How to Write an Artist Bio
Writing an artist bio is an incredibly important part of being a working artist. But how do you distill all of your talent and experience into a single document, and in some cases, a single paragraph? How do you even begin to describe the nature of the work you do, where you’ve been, and what you hope to achieve?
We’ve come up with a few strategies to help you get started.
A quick note on Artist Bios vs. Artist Statements
To be clear, an artist bio is different from an artist statement in so much as a bio encompasses an artist’s overall career and experience, and an artist’s statement accompanies a selection of new art and explains the reasons for and the process behind the art.
This article focuses on bios specifically, so stay tuned for Artist Statements 101 in the future.
Why Write an Artist Bio
Your bio is often the public’s (or decision-making committee’s) first impression of you as an artist or maker. Without it, people will have to interpret who you are and why you do it directly from your work itself, which is a choice you can make, but it will limit your opportunities in the industry. To quote Simon Sinek, “People don’t buy what you do, they buy why you do it.” In the world of arts and culture, what you have to say about the work you make has almost as much impact as the work itself.
But don’t be intimidated by this prospect. The important thing to think about in terms of bio creation is first to simply have one. You can worry about perfecting it later.
An artist bio needs to be concise, explain who you are as an artist, where you do your work, what kind of work you do, the primary motivation for your work, your process/style/medium, and the scope of your work experience, all in a couple of paragraphs.
Since you will be adapting this bio slightly for vendor applications, gallery submissions, media kits, websites, social media, and more, you will want this source text to be as complete as possible.
It’s also important to note that your bio will evolve as you evolve as an artist, so focus on getting the bones right so that going into edit and update later will be much easier.
List first, write second
Focusing first on writing an eloquent and concise bio or statement without first deciding what you want to be in it is a good exercise in stream-of-consciousness writing but not a good way to go about defining yourself and your experience as an artist to your audience. If you don’t know where to begin when writing a bio, create a bulleted list with ten true facts about you. Here are some prompts:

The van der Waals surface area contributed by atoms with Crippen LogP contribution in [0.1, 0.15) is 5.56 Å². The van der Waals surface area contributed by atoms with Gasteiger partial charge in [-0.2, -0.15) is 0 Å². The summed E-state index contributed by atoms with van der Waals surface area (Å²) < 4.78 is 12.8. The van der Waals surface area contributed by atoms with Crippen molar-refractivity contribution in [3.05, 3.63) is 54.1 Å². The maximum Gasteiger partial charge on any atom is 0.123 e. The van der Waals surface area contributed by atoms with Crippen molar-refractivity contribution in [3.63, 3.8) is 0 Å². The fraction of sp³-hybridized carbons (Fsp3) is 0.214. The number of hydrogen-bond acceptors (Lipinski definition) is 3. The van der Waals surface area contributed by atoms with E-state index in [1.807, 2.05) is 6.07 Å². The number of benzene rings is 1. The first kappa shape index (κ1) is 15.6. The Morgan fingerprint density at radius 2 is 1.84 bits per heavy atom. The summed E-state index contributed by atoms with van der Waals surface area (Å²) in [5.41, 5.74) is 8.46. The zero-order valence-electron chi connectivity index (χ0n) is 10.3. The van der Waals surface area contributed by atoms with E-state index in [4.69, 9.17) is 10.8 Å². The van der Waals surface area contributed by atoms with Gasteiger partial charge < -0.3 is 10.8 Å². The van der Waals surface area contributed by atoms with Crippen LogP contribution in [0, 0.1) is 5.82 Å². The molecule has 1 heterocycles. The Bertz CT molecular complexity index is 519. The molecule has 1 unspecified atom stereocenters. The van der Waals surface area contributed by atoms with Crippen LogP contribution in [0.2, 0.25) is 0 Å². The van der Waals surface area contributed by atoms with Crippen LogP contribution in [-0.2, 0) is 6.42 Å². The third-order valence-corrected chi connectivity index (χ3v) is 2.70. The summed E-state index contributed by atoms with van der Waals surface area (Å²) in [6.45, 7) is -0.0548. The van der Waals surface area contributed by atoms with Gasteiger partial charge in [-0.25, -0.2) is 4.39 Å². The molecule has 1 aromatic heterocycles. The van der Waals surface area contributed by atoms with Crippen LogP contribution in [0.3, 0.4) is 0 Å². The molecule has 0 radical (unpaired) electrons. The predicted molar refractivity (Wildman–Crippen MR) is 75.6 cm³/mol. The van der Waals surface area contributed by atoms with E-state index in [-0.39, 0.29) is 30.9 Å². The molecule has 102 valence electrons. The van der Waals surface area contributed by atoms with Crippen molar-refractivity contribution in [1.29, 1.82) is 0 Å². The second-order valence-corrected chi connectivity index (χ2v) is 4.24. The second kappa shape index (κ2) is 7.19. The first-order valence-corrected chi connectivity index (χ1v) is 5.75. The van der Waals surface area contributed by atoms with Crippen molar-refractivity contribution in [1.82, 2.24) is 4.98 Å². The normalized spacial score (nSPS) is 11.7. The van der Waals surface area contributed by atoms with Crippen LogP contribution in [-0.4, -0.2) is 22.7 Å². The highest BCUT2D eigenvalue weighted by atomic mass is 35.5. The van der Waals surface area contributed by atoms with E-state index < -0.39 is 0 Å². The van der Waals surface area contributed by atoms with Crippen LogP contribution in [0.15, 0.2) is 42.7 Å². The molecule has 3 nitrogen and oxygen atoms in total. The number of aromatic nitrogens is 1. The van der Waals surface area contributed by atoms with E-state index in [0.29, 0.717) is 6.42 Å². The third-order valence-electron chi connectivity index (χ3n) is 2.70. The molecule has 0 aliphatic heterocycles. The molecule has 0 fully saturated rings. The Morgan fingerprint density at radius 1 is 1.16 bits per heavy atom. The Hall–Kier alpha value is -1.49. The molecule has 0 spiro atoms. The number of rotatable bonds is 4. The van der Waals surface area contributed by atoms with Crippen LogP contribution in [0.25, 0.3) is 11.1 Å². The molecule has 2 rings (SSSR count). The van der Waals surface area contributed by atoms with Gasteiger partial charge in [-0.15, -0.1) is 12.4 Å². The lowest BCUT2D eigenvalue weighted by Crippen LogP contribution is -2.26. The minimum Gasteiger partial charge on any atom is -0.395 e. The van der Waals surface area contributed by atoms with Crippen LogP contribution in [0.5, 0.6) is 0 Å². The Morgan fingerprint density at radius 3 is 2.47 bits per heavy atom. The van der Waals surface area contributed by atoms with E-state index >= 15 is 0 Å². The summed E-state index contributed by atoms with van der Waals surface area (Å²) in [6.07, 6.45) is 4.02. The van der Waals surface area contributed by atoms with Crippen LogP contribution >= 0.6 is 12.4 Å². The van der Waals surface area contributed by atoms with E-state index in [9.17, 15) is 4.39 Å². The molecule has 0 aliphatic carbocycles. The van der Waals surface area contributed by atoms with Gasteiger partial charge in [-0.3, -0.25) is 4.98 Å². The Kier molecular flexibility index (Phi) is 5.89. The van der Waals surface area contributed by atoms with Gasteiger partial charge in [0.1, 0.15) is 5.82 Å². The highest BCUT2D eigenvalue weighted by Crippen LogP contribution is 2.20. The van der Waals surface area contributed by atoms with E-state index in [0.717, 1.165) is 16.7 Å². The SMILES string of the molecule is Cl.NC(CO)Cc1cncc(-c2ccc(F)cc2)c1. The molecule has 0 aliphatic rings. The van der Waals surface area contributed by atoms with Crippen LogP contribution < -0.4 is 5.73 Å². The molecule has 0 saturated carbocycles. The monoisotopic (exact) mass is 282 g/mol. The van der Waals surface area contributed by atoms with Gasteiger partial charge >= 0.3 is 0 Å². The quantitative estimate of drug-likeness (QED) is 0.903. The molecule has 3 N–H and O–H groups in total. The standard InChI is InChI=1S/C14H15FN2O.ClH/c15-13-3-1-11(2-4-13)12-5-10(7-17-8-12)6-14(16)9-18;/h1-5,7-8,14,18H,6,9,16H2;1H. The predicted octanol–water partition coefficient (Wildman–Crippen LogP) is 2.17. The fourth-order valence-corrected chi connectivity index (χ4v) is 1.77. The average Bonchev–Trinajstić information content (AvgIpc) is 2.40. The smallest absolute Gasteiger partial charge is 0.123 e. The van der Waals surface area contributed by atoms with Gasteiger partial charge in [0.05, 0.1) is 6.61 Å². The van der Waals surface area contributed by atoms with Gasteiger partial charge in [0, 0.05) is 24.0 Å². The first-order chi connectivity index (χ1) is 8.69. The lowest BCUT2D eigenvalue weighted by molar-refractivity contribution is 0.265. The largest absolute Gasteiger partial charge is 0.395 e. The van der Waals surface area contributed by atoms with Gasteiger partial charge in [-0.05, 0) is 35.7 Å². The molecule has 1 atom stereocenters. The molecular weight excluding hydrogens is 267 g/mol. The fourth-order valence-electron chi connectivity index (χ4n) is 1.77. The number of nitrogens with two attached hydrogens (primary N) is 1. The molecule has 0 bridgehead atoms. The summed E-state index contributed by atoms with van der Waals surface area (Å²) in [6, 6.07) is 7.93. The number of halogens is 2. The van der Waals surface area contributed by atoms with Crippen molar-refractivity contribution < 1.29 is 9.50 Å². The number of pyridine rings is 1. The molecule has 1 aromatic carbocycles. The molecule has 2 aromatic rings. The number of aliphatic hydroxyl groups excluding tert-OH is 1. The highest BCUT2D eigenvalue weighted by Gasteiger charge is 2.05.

- Your Name
- Medium and Style
- Educational Credentials
- Professional Credentials
- Awards Won
- Shows participated in
- Where you live and work
- Artistic context
Write more and edit down
Once you have your list, it’s time to get writing. Give each of your points a sentence or two and connect the pieces together. Write more than you feel you have to and then edit it down to the most important bits. The ideal bio is around 120 words, which is about two concisely written paragraphs.
Ask your friends/colleagues/peers to look at it
Once you have a draft started, give your friends, colleagues, or fellow artists a chance to look at it and give low-stakes feedback. Be sure to pick detail oriented people who can help you pick up on typos, grammatical errors, and word choice mistakes, but also pick people who know you well enough to comment on your voice and your authenticity. If people who know you best can read your bio and agree that it sounds like you and represents you well, then you’ve got yourself a winner.
Writing an Artist Bio is hard, so be patient with yourself
For many people, an artist bio is difficult to write because it forces us to look at all of our achievements and decide how we measure up. Most artists would love it if the work they made would speak for itself. But that’s just not how it works.
The truth is that you absolutely need a bio to make it in this industry. What you don’t need is to sound like anyone other than yourself. Writing a bio is an exercise in self-confidence, one that requires some self-love and attention.
You need to do this. You CAN do this. It’s just a matter of getting started.